The government on Friday announced additional restrictions to control the spread of COVID-19 in Attica and other regions. The new rules will start on Saturday and run through to 4 October.

Greece’s Deputy Civil Protection and Crises Management Minister Nikos Hardialias announced the regulation. From 26 September, all establishments that serve food and drinks will now be permitted to open from 5 am instead of 7 am in the morning. No business in the retail sector will be permitted to operate from midnight to 5am, including kiosks, liquor stores and mini-markets. The sole exceptions will be pharmacies and fuel stations.

Trikala, a city in northwestern Thessaly, will need to follow special restrictions from 5am Saturday morning, with new rules including the mandatory wearing of masks in all outdoor areas along with previous restrictions already in place.

Areas where there are now special restrictions include Imathia, Kilkis, Pella, Pieria, Halkidiki, Chania and Heraklion on Crete, Zakynthos, Lesbos and Mykonos. Areas under “epidemiological surveillance” (Eastern Macedonia-Thrace Region and areas of Thessaloniki, Karditsa, Larisa, Corfu, Volos, Santorini, Rhodes, Kos, Paros and Antiparos) have special regulations. Restaurants are permitted to provide take-away, drive-through and delivery services, barring the sale of alcohol.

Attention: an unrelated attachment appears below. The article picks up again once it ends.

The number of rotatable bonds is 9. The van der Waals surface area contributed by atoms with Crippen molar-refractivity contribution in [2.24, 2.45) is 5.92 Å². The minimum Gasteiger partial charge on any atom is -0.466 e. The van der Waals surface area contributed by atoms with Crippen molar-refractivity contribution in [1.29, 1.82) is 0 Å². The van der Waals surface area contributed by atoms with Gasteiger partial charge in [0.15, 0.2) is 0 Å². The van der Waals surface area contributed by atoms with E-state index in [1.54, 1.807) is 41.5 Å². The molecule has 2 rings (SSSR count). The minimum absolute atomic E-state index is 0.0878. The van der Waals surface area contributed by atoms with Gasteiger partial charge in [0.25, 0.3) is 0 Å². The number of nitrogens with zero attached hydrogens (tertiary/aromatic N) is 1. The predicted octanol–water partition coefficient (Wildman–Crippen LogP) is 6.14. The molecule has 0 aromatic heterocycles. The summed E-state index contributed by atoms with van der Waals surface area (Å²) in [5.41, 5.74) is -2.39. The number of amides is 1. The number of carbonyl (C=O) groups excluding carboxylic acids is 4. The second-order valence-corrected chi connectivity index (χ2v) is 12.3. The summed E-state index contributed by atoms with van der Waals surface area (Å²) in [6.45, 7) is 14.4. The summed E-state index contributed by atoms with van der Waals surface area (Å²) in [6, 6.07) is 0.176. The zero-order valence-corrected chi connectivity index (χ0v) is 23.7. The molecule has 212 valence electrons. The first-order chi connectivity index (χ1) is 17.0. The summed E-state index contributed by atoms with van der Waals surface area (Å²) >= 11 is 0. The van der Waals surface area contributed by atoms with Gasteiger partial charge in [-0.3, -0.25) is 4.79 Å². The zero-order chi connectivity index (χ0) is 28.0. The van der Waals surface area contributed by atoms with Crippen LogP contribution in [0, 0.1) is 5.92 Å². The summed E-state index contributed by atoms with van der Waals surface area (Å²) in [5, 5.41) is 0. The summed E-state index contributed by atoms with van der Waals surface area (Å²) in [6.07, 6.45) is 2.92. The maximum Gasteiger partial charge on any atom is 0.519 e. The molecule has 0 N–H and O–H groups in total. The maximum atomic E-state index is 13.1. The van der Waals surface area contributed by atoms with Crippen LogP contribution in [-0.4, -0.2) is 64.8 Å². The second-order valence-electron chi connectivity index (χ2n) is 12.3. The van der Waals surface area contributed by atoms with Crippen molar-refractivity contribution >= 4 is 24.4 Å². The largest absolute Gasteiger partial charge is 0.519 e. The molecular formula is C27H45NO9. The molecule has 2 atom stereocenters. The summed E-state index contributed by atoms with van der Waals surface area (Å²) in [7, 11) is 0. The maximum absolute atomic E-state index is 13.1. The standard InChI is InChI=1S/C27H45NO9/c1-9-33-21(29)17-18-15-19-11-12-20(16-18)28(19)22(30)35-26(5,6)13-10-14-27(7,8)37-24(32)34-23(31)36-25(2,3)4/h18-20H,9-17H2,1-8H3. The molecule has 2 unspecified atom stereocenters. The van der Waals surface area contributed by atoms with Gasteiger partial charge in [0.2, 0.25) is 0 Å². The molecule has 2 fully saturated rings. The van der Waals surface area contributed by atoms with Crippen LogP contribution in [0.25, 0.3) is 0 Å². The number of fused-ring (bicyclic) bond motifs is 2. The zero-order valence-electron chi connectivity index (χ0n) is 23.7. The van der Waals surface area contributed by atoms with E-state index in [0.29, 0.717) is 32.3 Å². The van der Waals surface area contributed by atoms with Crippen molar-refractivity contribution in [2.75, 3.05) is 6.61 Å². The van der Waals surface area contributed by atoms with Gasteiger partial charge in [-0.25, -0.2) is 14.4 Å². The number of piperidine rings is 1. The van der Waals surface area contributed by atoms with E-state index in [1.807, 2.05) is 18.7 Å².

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In Trikala, there is additionally a ban on all types of public and private events, such as parties, fairs, processions, street markets etc, a ban on gatherings of more than nine people both in public and private spaces, while only four can sit at the same table in a restaurant, or six if they are immediate family.

These restrictions will apply from 6 am on Saturday morning until the same hour on Saturday, 10 October.

The minister also fielded questions regarding the situation in Attica, which currently accounts for roughly half the cases nationwide, confirming that there was a great epidemiological burden in the centre of Athens and certain districts.

He also announced that a campaign targeting migrants, in 14 different languages, was currently underway in collaboration with the heads of refugee and migrant communities, to help contain the spread of the virus within these groups.

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He emphasised the need to stick and faithfully implement the protection measures, exercising self-restraint now to avoid a quarantine later, saying that this was something that applied to all, not the just the areas with high infection rates.

“At this moment we are at a critical point where we must all realise one thing: if for 14 days we all wear our mask, keep our distance, have our antiseptics, this is the greatest response to any prospect of lockdown. It won’t be needed, we will be done with the virus. But it has to be done in an organised way, as the overwhelming majority of Greeks did in the past with great success, in order win this battle also.”